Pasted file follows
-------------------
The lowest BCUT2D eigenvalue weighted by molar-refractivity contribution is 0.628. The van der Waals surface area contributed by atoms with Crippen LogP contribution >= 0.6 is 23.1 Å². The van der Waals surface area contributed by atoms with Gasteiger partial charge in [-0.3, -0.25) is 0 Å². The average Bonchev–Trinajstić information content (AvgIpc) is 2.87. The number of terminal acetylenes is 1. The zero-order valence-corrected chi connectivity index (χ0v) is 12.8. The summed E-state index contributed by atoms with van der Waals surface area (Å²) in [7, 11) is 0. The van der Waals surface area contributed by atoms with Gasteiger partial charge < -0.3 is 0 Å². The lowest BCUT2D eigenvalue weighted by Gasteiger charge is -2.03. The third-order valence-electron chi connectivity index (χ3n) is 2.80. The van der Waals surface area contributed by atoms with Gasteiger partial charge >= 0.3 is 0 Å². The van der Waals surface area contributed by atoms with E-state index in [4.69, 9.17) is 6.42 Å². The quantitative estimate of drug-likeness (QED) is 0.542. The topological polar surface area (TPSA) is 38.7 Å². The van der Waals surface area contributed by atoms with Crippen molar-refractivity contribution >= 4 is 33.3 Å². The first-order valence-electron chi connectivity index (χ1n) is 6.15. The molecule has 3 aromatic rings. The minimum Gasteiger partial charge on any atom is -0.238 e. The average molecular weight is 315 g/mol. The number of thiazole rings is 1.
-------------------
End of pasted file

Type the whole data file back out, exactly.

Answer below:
The lowest BCUT2D eigenvalue weighted by molar-refractivity contribution is 0.628. The van der Waals surface area contributed by atoms with Crippen LogP contribution >= 0.6 is 23.1 Å². The van der Waals surface area contributed by atoms with Gasteiger partial charge in [-0.3, -0.25) is 0 Å². The average Bonchev–Trinajstić information content (AvgIpc) is 2.87. The number of terminal acetylenes is 1. The zero-order valence-corrected chi connectivity index (χ0v) is 12.8. The summed E-state index contributed by atoms with van der Waals surface area (Å²) in [7, 11) is 0. The van der Waals surface area contributed by atoms with Gasteiger partial charge < -0.3 is 0 Å². The lowest BCUT2D eigenvalue weighted by Gasteiger charge is -2.03. The third-order valence-electron chi connectivity index (χ3n) is 2.80. The van der Waals surface area contributed by atoms with Gasteiger partial charge >= 0.3 is 0 Å². The van der Waals surface area contributed by atoms with E-state index in [4.69, 9.17) is 6.42 Å². The quantitative estimate of drug-likeness (QED) is 0.542. The topological polar surface area (TPSA) is 38.7 Å². The van der Waals surface area contributed by atoms with Crippen molar-refractivity contribution >= 4 is 33.3 Å². The first-order valence-electron chi connectivity index (χ1n) is 6.15. The molecule has 3 aromatic rings. The minimum Gasteiger partial charge on any atom is -0.238 e. The average molecular weight is 315 g/mol. The number of thiazole rings is 1.